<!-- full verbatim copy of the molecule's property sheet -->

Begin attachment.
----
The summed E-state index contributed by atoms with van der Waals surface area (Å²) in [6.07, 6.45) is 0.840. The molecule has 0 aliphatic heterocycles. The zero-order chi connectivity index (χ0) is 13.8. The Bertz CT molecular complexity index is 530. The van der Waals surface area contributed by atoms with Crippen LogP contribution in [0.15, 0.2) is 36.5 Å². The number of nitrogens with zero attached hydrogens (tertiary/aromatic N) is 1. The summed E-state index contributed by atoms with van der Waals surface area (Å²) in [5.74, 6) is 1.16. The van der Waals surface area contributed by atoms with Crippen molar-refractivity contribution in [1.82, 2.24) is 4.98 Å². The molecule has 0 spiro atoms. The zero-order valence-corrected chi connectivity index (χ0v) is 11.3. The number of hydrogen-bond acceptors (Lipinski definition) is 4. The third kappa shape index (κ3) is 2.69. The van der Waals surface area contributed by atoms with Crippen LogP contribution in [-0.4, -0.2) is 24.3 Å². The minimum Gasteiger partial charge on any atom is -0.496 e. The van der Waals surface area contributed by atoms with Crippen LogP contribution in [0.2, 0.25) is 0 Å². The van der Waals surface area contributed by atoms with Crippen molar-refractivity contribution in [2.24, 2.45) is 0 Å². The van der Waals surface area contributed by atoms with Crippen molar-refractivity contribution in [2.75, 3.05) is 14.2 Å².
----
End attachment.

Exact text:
The summed E-state index contributed by atoms with van der Waals surface area (Å²) in [6.07, 6.45) is 0.840. The molecule has 0 aliphatic heterocycles. The zero-order chi connectivity index (χ0) is 13.8. The Bertz CT molecular complexity index is 530. The van der Waals surface area contributed by atoms with Crippen LogP contribution in [0.15, 0.2) is 36.5 Å². The number of nitrogens with zero attached hydrogens (tertiary/aromatic N) is 1. The summed E-state index contributed by atoms with van der Waals surface area (Å²) in [5.74, 6) is 1.16. The van der Waals surface area contributed by atoms with Crippen molar-refractivity contribution in [1.82, 2.24) is 4.98 Å². The molecule has 0 spiro atoms. The zero-order valence-corrected chi connectivity index (χ0v) is 11.3. The number of hydrogen-bond acceptors (Lipinski definition) is 4. The third kappa shape index (κ3) is 2.69. The van der Waals surface area contributed by atoms with Crippen LogP contribution in [-0.4, -0.2) is 24.3 Å². The minimum Gasteiger partial charge on any atom is -0.496 e. The van der Waals surface area contributed by atoms with Crippen LogP contribution in [0.2, 0.25) is 0 Å². The van der Waals surface area contributed by atoms with Crippen molar-refractivity contribution in [2.24, 2.45) is 0 Å². The van der Waals surface area contributed by atoms with Crippen molar-refractivity contribution in [2.75, 3.05) is 14.2 Å².